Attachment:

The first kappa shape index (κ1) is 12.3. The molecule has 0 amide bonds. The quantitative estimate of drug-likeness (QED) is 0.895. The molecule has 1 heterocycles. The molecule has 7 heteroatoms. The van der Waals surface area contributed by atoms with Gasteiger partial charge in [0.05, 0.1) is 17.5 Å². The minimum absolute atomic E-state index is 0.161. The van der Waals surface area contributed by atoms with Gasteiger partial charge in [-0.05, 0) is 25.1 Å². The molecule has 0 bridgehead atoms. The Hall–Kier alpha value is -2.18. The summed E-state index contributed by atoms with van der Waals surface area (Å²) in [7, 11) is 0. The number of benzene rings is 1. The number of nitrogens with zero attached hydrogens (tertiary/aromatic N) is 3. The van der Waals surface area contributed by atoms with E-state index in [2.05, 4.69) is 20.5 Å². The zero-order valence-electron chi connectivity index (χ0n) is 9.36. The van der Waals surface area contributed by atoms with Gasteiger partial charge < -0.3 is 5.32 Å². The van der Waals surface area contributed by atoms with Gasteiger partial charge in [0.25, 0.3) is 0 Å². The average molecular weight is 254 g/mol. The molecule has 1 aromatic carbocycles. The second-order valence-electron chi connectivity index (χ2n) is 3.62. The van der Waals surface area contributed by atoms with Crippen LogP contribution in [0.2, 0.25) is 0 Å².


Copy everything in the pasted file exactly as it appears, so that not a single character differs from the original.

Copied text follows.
The first kappa shape index (κ1) is 12.3. The molecule has 0 amide bonds. The quantitative estimate of drug-likeness (QED) is 0.895. The molecule has 1 heterocycles. The molecule has 7 heteroatoms. The van der Waals surface area contributed by atoms with Gasteiger partial charge in [0.05, 0.1) is 17.5 Å². The minimum absolute atomic E-state index is 0.161. The van der Waals surface area contributed by atoms with Gasteiger partial charge in [-0.05, 0) is 25.1 Å². The molecule has 0 bridgehead atoms. The Hall–Kier alpha value is -2.18. The summed E-state index contributed by atoms with van der Waals surface area (Å²) in [7, 11) is 0. The number of benzene rings is 1. The number of nitrogens with zero attached hydrogens (tertiary/aromatic N) is 3. The van der Waals surface area contributed by atoms with E-state index in [2.05, 4.69) is 20.5 Å². The zero-order valence-electron chi connectivity index (χ0n) is 9.36. The van der Waals surface area contributed by atoms with Gasteiger partial charge < -0.3 is 5.32 Å². The van der Waals surface area contributed by atoms with Gasteiger partial charge in [0.25, 0.3) is 0 Å². The average molecular weight is 254 g/mol. The molecule has 1 aromatic carbocycles. The second-order valence-electron chi connectivity index (χ2n) is 3.62. The van der Waals surface area contributed by atoms with Crippen LogP contribution in [0.2, 0.25) is 0 Å².